The Framework for Improving Critical Infrastructure Cybersecurity, newly released by the U.S. Commerce Department's National Institute of Standards and Technology (NIST), got tremendous play a year ago at the RSA Conference in San Francisco. Even though NIST is a non-regulatory federal agency, a capacity crowd attended former head of Homeland Security Michael Chertoff's talk during the "Special Forum on Cybersecurity: New Directions from the White House" session at the annual security confab.
Released on February 12, the NIST Cybersecurity Framework Version 1 debuted on schedule -- in time for this year's RSA Conference. Despite collaboration among government, industry and academia to develop the "voluntary, risk-based" framework, the initial clamor of the information security crowd has dissipated because little has changed. While the president's executive order proclaimed that the private sector should voluntarily follow the NIST cybersecurity guidelines -- which offer organizations, regulators and customers information on risk management, cybersecurity tiers and best practices -- the government cannot enforce the recommended measures.
If your organization is among the private-sector entities thankful to dodge the costs and headaches of complying with federal security regulations, be careful what you wish for. The release of the NIST framework comes at an awkward time for a U.S. government struggling to counter negative reports about its record on data privacy and cybersecurity. Many people are wondering why the federal government is not doing more to address cybersecurity on computer networks or taking action when sensitive data is breached. The questions persist despite ongoing revelations about NIST standards that may have intentionally weakened encryption and National Security Agency (NSA) surveillance programs. In addition to the growing threats posed by terrorists, nation states and malicious hackers, it's hard to find anyone who hasn't received an unsettling email from Target or notification from their banking institution that their debit and credit cards are once again being reissued due to the possibility of compromise. (The NIST framework offers guidance on "a methodology to protect individual privacy and civil liberties when critical infrastructure organizations conduct cybersecurity activities.")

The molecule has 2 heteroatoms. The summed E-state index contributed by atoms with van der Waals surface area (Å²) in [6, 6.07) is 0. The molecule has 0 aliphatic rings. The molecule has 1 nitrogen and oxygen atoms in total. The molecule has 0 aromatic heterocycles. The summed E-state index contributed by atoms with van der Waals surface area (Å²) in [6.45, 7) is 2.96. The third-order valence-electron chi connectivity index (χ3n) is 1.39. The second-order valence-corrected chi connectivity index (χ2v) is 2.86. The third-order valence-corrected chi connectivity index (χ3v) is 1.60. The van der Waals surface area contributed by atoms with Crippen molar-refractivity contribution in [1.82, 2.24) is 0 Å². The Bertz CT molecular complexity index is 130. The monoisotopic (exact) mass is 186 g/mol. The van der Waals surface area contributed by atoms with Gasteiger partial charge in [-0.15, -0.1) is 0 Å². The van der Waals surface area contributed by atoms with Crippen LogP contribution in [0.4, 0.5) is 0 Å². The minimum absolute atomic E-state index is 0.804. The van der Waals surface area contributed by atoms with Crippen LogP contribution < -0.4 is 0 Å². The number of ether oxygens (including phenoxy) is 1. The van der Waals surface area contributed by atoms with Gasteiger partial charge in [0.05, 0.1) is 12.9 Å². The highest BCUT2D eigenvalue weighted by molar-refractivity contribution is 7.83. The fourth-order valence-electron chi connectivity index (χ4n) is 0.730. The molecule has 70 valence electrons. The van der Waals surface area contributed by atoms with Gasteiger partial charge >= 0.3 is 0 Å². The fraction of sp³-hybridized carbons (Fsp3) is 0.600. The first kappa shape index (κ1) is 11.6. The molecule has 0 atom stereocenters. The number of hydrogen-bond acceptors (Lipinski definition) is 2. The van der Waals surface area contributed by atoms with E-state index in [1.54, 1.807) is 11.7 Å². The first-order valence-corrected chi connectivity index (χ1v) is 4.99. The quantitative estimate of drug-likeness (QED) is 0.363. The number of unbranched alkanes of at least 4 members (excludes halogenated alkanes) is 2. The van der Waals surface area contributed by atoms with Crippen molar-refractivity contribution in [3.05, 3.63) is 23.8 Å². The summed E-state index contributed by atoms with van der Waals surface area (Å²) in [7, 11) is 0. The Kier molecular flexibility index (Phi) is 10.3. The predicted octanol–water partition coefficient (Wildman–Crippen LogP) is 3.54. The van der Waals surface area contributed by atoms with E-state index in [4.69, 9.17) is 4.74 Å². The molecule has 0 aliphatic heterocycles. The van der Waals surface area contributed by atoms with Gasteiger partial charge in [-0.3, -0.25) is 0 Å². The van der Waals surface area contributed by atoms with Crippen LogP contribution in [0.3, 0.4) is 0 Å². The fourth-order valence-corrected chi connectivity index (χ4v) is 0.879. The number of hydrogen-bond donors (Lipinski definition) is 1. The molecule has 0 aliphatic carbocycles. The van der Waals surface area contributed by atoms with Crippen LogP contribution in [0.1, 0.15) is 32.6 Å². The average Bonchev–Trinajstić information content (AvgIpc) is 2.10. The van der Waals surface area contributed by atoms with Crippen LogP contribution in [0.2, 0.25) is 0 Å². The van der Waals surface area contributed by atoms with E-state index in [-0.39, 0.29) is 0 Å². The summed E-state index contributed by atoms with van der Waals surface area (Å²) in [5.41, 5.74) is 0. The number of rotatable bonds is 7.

It's not a gigantic leap to wonder what has to happen before the tipping point is reached and federal legislation results. At least 46 states including early pioneer California (SB 1386) have security breach notification laws that legislate cybersecurity and discourage mishandling of unencrypted, personally identifiable information on computer networks. Massachusetts, Oregon and Minnesota have taken it a step further by developing security framework mandates or partial codification of Payment Card Industry Data Security Standards in an attempt to make liable companies that allow a breach.
As ubiquitous compromise and data theft raise urgent questions about adequate cybersecurity and risk management, are organizations doing enough to protect sensitive information? According to the2013 Global Encryption Trends Study sponsored by Thales e-Security and conducted by the Ponemon Institute, since 2005 more companies are investing in security programs that include enterprise-wide encryption strategies. Adoption of enterprise encryption strategies is highest in Germany, followed by the United States and Japan. The top five drivers for encryption programs in the United States are to lessen the impact of data breaches (59%), protect an organization's brand or reputation (45%), comply with data security or privacy regulations and requirements (36%), ensure an organization's privacy commitments are honored (32%) and reduce the scope of compliance audits (17%).
Perhaps, the irony in all this is that technology companies such as Microsoft, Google and Yahoo have banded together to strengthen their encryption strategies and legal protections so that the NSA can't eavesdrop on their customers' data in transit between servers. Microsoft plans to implement improved 2048-bit encryption enterprise-wide and across services such as Windows Azure, Office 365 and Outlook.com by the end of 2014.
Will your security program benefit from the guidelines in the NIST Cybersecurity Framework? Let us know where you stand. Send comments on this column to firstname.lastname@example.org.
About the author:
Kathleen Richards is the features editor of Information Security magazine. Follow her on Twitter @RichardsKath.